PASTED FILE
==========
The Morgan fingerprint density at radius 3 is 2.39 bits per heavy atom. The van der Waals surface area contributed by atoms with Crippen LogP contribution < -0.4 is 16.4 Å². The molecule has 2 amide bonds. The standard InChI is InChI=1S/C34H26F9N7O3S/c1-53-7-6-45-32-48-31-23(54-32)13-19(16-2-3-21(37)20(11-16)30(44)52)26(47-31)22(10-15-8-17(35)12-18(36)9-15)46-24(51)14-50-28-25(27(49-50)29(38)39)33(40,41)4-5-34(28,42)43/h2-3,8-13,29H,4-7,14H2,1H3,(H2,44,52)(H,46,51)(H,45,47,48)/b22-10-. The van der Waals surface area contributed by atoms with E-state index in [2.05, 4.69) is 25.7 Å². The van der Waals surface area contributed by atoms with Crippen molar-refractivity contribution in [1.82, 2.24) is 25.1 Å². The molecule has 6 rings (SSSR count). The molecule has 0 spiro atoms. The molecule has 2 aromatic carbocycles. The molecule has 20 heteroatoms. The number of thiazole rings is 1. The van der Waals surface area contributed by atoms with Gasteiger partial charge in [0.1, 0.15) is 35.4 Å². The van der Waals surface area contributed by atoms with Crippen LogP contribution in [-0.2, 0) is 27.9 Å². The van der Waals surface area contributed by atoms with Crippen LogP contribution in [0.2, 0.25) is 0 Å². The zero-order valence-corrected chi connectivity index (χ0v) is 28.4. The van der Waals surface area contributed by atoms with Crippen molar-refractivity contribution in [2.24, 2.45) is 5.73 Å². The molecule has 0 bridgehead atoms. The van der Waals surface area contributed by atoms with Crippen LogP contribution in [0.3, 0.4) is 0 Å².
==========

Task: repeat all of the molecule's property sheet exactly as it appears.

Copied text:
The Morgan fingerprint density at radius 3 is 2.39 bits per heavy atom. The van der Waals surface area contributed by atoms with Crippen LogP contribution < -0.4 is 16.4 Å². The molecule has 2 amide bonds. The standard InChI is InChI=1S/C34H26F9N7O3S/c1-53-7-6-45-32-48-31-23(54-32)13-19(16-2-3-21(37)20(11-16)30(44)52)26(47-31)22(10-15-8-17(35)12-18(36)9-15)46-24(51)14-50-28-25(27(49-50)29(38)39)33(40,41)4-5-34(28,42)43/h2-3,8-13,29H,4-7,14H2,1H3,(H2,44,52)(H,46,51)(H,45,47,48)/b22-10-. The van der Waals surface area contributed by atoms with E-state index in [2.05, 4.69) is 25.7 Å². The van der Waals surface area contributed by atoms with Crippen molar-refractivity contribution in [1.82, 2.24) is 25.1 Å². The molecule has 6 rings (SSSR count). The molecule has 0 spiro atoms. The molecule has 2 aromatic carbocycles. The molecule has 20 heteroatoms. The number of thiazole rings is 1. The van der Waals surface area contributed by atoms with Gasteiger partial charge in [0.1, 0.15) is 35.4 Å². The van der Waals surface area contributed by atoms with Crippen LogP contribution in [-0.2, 0) is 27.9 Å². The van der Waals surface area contributed by atoms with Crippen LogP contribution in [0.2, 0.25) is 0 Å². The zero-order valence-corrected chi connectivity index (χ0v) is 28.4. The van der Waals surface area contributed by atoms with Crippen molar-refractivity contribution in [2.24, 2.45) is 5.73 Å². The molecule has 0 bridgehead atoms. The van der Waals surface area contributed by atoms with Crippen LogP contribution in [0.3, 0.4) is 0 Å².